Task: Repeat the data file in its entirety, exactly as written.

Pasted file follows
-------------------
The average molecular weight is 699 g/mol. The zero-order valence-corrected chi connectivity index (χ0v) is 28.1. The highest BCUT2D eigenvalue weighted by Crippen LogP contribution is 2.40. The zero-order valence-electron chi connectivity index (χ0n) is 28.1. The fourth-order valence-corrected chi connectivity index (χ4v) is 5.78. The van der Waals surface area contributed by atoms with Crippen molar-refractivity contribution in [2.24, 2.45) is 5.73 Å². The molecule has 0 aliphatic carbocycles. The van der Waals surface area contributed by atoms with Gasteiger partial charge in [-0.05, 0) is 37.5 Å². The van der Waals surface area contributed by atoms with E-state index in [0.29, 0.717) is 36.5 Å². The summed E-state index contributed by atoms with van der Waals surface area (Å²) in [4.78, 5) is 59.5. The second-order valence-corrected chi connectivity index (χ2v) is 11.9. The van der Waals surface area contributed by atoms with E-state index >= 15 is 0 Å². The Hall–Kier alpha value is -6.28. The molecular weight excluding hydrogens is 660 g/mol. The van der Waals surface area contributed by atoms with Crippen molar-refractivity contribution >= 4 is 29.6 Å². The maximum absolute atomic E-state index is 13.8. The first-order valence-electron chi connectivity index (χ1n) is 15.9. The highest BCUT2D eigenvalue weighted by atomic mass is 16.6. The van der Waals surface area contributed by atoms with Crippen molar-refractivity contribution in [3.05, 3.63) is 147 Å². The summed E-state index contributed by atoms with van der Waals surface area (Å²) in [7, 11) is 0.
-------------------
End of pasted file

The average molecular weight is 699 g/mol. The zero-order valence-corrected chi connectivity index (χ0v) is 28.1. The highest BCUT2D eigenvalue weighted by Crippen LogP contribution is 2.40. The zero-order valence-electron chi connectivity index (χ0n) is 28.1. The fourth-order valence-corrected chi connectivity index (χ4v) is 5.78. The van der Waals surface area contributed by atoms with Crippen molar-refractivity contribution in [2.24, 2.45) is 5.73 Å². The molecule has 0 aliphatic carbocycles. The van der Waals surface area contributed by atoms with Gasteiger partial charge in [-0.05, 0) is 37.5 Å². The van der Waals surface area contributed by atoms with E-state index in [0.29, 0.717) is 36.5 Å². The summed E-state index contributed by atoms with van der Waals surface area (Å²) in [4.78, 5) is 59.5. The second-order valence-corrected chi connectivity index (χ2v) is 11.9. The van der Waals surface area contributed by atoms with E-state index >= 15 is 0 Å². The Hall–Kier alpha value is -6.28. The molecular weight excluding hydrogens is 660 g/mol. The van der Waals surface area contributed by atoms with Crippen molar-refractivity contribution >= 4 is 29.6 Å². The maximum absolute atomic E-state index is 13.8. The first-order valence-electron chi connectivity index (χ1n) is 15.9. The highest BCUT2D eigenvalue weighted by atomic mass is 16.6. The van der Waals surface area contributed by atoms with Crippen molar-refractivity contribution in [3.05, 3.63) is 147 Å². The summed E-state index contributed by atoms with van der Waals surface area (Å²) in [7, 11) is 0.